Governments and regimes throughout the world have been no strangers to using narcotics as a major revenue source. More recently, during this era of sanctions, that practice has been an effective tactic to circumvent such measures.
Entities and figures in isolated states such as Venezuela and Iran represent key examples of this phenomenon, utilising some level of direct government or military connection to the narcotics trade from their territories.
Syria has become the most recent addition, amid the Assad regime’s mass production and trafficking of captagon throughout the Middle East region, effectively turning the country into the world’s foremost narco-state.
Rarely has a country and its government willingly and effectively – especially without pressure from Western nations, rights organisations, and NGOs – managed to wholesale abolish the production of narcotics within its territory and stem its widespread trade beyond its borders, though. That is until Afghanistan’s Taliban government set itself on the path to achieving just that.
In early June, satellite images released by Alcis, an organisation which specialises in geospatial data collection and analysis, revealed that Afghanistan’s cultivation of opium had reduced by 80 per cent across the country and 99 per cent in the main cultivation area – Helmand – since last year.
Unprecedented reduction of opium poppies growing in Afghanistan. Using satellite imagery and machine learning we see an 80% reduction across the country and 99% in Helmand. https://t.co/tHk9my8wg8 pic.twitter.com/oeU2F4thXM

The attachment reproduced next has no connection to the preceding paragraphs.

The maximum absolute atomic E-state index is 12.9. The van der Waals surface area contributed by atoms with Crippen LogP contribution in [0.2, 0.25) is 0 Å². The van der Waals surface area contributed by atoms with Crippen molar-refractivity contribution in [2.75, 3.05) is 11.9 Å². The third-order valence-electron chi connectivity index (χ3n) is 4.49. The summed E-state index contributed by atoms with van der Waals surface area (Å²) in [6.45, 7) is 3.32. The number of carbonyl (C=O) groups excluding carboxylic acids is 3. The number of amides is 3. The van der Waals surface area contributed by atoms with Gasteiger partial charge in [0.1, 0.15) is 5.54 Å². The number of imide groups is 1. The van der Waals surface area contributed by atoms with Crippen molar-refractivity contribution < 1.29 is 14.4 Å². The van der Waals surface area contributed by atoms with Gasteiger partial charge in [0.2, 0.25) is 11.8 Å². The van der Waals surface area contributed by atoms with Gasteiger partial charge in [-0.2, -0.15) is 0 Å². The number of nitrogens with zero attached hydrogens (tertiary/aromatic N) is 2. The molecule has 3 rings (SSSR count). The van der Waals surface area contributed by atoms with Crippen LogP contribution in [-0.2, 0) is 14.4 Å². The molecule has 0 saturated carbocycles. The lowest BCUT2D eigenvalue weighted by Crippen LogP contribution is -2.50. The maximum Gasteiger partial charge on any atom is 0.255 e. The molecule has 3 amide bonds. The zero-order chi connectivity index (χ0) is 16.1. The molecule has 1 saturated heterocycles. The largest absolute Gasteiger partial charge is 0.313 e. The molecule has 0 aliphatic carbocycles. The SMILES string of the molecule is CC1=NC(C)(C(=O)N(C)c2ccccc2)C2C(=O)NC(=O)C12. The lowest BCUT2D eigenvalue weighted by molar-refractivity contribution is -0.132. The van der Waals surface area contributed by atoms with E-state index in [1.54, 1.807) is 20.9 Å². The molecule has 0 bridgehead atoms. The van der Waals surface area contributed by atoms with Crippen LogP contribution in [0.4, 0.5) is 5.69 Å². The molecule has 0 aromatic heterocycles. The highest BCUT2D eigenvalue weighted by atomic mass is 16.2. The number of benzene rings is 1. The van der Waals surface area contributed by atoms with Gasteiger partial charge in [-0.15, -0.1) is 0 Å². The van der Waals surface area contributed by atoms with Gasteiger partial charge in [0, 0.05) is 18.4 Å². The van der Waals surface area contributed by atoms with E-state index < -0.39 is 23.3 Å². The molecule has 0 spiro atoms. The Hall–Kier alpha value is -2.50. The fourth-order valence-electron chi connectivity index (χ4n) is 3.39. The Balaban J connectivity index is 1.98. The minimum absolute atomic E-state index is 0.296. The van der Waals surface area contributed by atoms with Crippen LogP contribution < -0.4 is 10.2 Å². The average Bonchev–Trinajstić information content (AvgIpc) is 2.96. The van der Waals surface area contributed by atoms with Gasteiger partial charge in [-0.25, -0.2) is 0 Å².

— AlcisGeo (@AlcisGeo) June 6, 2023
The imagery showed the extent to which poppy growth had been replaced by wheat and other crops, representing the success of the Taliban’s ban of opium and its derivative heroin, as well as the effectiveness of its campaign to suppress its formerly booming cultivation which had supplied 80 per cent of the world’s total opium output.
That development was confirmed by Hafiz Zia Ahmad, the deputy spokesman of Afghanistan’s Foreign Ministry, who praised the Taliban supreme leader’s decree and said that “56.2% of land in Helmand province was poppy cultivated in 2020 whereas it has reduced to 0.4% by 2023; in reality, it is much lesser.”
Despite that success, a number of institutions, think tanks and media outlets in the West have not echoed any praise and instead published reports of condemnation. In an article published by the United States Institute of Peace, it referred to the Taliban’s successful opium ban as “bad for Afghans and the world”, and another article by the Wall Street Journal (WSJ) stated that the crackdown “piles pressure on [the] spiraling Afghan economy.”